After all, God IS God the Father, God the Son, and God the Holy Spirit.
Ask around and you’ll find most people think the Trinity as like a pie cut in three equal pieces: Father, Son and Holy Spirit. It makes sense, right? But it’s completely wrong! Instead, the Father is the whole pie, but so are the Son and the Spirit.
Wayne Grudem puts the irreducible Biblical facts of the Trinity like this: God is three persons; each person is fully God; there is one God.
How can this be? No one knows exactly. But the answer probably has something to do with the union of the three persons of the one God. Jesus hints at this in John 17 when he says, even as we are one, and, you, Father, are in me, and I in you.” John also quoted Jesus as saying, I and the Father are one, and, Whoever has seen me has seen the Father.
The Trinity defies description by analogy. The pie metaphor is a bad one. And so are these:
- A three-leaf clover.
- The roots, trunk and branches of one tree.
- The solid, liquid, vapor states of water.
All of these fall short for the same reason: the three individual parts are not also simultaneously the entire whole. These don’t work either:
- One person with three roles (like farmer, mayor, and Little League coach).
- One person with three relationship names (like sister, mother, and wife).
- One person with three aspects (like a mind, a will and emotions)
These three fall short because they don’t present three distinct persons. The Bible doesn’t offer an analogy to explain the Trinity. The closest we get are declarations that there are three distinct persons and all three are wholly God.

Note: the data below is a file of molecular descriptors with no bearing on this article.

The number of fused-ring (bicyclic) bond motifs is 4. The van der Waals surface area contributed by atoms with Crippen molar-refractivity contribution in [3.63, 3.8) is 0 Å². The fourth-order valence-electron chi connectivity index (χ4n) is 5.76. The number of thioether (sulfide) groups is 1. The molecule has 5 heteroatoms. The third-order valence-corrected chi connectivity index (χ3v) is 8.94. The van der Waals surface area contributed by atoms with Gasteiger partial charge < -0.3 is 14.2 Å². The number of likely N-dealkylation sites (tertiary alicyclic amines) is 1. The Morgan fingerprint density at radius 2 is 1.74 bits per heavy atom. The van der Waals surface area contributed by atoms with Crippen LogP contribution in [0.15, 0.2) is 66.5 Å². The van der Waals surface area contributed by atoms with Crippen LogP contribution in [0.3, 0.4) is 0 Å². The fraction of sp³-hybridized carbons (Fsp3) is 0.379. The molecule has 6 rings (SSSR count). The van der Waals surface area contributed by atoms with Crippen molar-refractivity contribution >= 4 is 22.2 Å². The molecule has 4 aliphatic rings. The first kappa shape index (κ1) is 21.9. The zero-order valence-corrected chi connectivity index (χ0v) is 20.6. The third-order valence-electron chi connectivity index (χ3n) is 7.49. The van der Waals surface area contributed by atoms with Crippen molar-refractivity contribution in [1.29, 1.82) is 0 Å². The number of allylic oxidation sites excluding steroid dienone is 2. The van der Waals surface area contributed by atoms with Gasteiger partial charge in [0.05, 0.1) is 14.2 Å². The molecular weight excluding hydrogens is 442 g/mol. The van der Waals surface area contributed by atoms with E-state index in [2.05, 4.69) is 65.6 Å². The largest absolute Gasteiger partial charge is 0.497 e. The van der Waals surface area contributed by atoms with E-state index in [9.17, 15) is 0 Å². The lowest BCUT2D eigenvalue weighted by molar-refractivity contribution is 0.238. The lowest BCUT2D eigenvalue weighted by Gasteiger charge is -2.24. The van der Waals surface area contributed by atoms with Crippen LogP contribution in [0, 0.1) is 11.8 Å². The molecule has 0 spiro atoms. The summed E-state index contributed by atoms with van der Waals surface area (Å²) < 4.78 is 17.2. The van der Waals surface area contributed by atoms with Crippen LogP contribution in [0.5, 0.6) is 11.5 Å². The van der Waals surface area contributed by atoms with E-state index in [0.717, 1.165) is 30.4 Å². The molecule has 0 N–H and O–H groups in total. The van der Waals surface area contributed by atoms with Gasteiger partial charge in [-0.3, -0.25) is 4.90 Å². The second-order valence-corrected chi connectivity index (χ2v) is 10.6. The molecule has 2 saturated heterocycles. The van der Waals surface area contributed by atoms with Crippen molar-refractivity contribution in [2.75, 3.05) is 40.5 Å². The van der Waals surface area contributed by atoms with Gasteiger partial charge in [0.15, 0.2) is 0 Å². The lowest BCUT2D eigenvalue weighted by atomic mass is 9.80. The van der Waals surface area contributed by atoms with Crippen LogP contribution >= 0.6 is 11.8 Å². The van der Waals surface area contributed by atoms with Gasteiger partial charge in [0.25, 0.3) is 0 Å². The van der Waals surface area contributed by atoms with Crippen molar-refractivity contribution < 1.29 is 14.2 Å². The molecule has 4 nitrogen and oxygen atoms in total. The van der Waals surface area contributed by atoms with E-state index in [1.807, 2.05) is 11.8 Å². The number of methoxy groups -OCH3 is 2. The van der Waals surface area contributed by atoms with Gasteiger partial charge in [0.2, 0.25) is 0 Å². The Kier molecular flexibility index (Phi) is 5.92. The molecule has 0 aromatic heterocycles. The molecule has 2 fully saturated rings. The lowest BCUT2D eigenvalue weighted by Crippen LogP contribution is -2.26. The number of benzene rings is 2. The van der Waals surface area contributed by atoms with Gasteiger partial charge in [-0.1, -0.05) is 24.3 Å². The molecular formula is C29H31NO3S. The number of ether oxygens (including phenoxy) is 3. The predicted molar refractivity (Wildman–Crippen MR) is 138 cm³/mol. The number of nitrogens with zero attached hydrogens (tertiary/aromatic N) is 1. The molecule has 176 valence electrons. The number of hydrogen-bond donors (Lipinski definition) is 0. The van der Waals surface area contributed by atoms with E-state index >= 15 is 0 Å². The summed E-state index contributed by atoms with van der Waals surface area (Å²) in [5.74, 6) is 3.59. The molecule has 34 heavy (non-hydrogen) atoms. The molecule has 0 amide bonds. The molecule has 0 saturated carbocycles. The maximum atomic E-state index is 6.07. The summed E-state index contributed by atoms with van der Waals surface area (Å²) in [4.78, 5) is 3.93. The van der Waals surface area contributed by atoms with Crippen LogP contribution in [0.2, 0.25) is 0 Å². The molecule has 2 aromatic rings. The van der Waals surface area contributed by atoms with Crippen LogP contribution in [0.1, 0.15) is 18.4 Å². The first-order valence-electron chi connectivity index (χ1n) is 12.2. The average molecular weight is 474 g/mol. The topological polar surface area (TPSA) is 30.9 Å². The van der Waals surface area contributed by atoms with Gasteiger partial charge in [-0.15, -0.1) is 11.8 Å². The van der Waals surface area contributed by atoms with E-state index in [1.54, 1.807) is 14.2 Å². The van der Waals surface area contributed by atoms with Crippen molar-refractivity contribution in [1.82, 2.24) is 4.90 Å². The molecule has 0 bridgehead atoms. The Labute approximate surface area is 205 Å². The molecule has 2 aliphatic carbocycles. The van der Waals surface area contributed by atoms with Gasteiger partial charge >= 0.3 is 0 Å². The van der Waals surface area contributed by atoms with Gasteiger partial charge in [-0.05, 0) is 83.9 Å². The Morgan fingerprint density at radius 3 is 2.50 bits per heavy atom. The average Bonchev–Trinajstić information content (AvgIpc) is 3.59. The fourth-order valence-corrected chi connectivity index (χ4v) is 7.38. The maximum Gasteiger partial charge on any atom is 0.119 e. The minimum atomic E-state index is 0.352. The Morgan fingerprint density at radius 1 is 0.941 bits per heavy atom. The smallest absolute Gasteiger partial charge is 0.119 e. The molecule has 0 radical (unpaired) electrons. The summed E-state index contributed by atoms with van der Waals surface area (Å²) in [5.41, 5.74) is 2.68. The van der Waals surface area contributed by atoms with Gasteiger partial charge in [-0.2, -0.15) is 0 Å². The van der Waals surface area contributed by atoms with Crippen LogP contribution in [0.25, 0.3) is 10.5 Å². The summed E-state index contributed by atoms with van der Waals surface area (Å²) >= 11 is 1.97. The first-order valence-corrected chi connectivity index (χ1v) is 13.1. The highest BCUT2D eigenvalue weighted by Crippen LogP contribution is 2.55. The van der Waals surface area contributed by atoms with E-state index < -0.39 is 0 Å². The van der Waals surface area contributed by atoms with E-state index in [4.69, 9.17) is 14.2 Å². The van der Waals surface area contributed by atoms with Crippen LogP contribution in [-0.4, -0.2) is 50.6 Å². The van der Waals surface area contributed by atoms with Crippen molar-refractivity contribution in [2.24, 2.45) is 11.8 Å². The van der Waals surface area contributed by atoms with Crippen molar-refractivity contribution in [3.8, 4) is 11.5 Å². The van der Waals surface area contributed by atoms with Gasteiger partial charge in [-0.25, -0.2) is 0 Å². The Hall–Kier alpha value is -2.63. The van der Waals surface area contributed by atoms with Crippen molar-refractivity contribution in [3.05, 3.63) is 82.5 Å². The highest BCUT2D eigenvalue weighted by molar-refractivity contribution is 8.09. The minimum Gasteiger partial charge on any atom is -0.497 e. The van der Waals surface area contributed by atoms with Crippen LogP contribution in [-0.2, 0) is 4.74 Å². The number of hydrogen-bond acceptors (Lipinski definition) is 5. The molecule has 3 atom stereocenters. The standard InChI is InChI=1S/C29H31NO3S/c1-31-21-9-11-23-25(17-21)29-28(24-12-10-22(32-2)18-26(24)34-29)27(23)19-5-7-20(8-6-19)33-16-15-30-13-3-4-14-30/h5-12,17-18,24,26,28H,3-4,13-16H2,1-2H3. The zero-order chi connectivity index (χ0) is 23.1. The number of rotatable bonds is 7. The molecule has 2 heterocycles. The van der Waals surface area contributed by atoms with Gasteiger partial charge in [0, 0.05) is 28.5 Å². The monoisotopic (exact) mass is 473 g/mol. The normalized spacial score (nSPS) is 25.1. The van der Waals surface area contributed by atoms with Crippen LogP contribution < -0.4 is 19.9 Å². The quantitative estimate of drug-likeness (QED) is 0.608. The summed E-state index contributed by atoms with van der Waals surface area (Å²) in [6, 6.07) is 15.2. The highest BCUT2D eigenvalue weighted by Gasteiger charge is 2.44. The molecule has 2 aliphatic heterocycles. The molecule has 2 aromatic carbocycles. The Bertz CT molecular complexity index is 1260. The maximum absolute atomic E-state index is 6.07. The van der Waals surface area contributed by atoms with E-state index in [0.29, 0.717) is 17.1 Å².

The three are co-existent, co-equal, co-eternal, co-essential, co-sovereign, co-glorious, and distinct centers of self-awareness. They each simultaneously possess all the full essence of deity–and yet none of the three has existence outside of or apart from the other two. It’s 1 + 1 + 1 = 1.
Therefore everything God does he does as the Triune God.
Yes, this hurts my brain and humbles my heart. But the real God is the Triune God and he calls us to know him as he really is. So I’m sticking to it. Anyone wanna join me?
 Wayne Grudem, Systematic Theology: An Introduction to Biblical Doctrine, Zondervan (1994) p231.
 John 10:30-33. The Jews understood his meaning—he was claiming to be God. That’s why they intended to stone him for blasphemy. Also see John 5:18 and Mark 14:61-64.
 John 17:11, 22
 John 14:9
 The three distinct persons can be seen in many passages of Scripture including Matthew 3:16-17; 28:19; 2 Corinthians 13:14; 1 Peter 1:2; Ephesians 3:14-17 and Revelation 1:4-5.
 For an example of the Spirit being God, see 2 Corinthians 3:16-18. Also Acts 5:3-4 indicates shows that to lie to the Holy Spirit is to lie to God.
 In other words, they have separate personal identities.